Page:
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Tony Gwynn, R.I.P. A role model's role model

Tony Gwynn, baseball's greatest hitter since Ted Williams, died last week at the age of 54. In a 20-year career, he won eight batting titles (two more than Williams), five Gold Gloves, was a 15-time All-Star and hit over .300 for 19 straight seasons.

Baseball fans mourned his passing for none of those reasons. They mourned because Tony Gwynn was an even better person than he was a player.

Gwynn's kindness and generosity were as legendary as his hitting.

A former San Diego Padres batboy detailed on how Gwynn would play catch with the batboys, give them pointers, and treat them to a pair of sneakers and $500 each at the end of the season.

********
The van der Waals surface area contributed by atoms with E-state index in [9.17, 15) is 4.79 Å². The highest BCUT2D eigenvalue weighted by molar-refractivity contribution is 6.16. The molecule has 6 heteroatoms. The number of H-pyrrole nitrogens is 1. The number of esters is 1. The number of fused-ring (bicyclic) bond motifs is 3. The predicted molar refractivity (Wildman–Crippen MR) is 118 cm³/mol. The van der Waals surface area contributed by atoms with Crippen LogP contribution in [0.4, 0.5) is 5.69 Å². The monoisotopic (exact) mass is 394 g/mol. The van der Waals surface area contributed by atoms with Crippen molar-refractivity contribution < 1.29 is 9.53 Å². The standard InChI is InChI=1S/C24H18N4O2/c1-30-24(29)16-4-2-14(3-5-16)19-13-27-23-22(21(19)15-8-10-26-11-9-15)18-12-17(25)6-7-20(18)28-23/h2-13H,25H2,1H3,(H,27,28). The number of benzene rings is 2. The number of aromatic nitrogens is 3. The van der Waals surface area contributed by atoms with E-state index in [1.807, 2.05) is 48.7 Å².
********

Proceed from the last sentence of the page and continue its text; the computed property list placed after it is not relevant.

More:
Fans said he always had time to sign autographs. After retirement, he volunteered as an assistant baseball coach at his alma mater.

Gwynn, "Mr. Padre," played his entire career in San Diego, giving up huge free agent payouts to stay there.

One fan called him "the face of loyalty." In the way he lived and played, he set an example for all young men to live up to. R.I.P.


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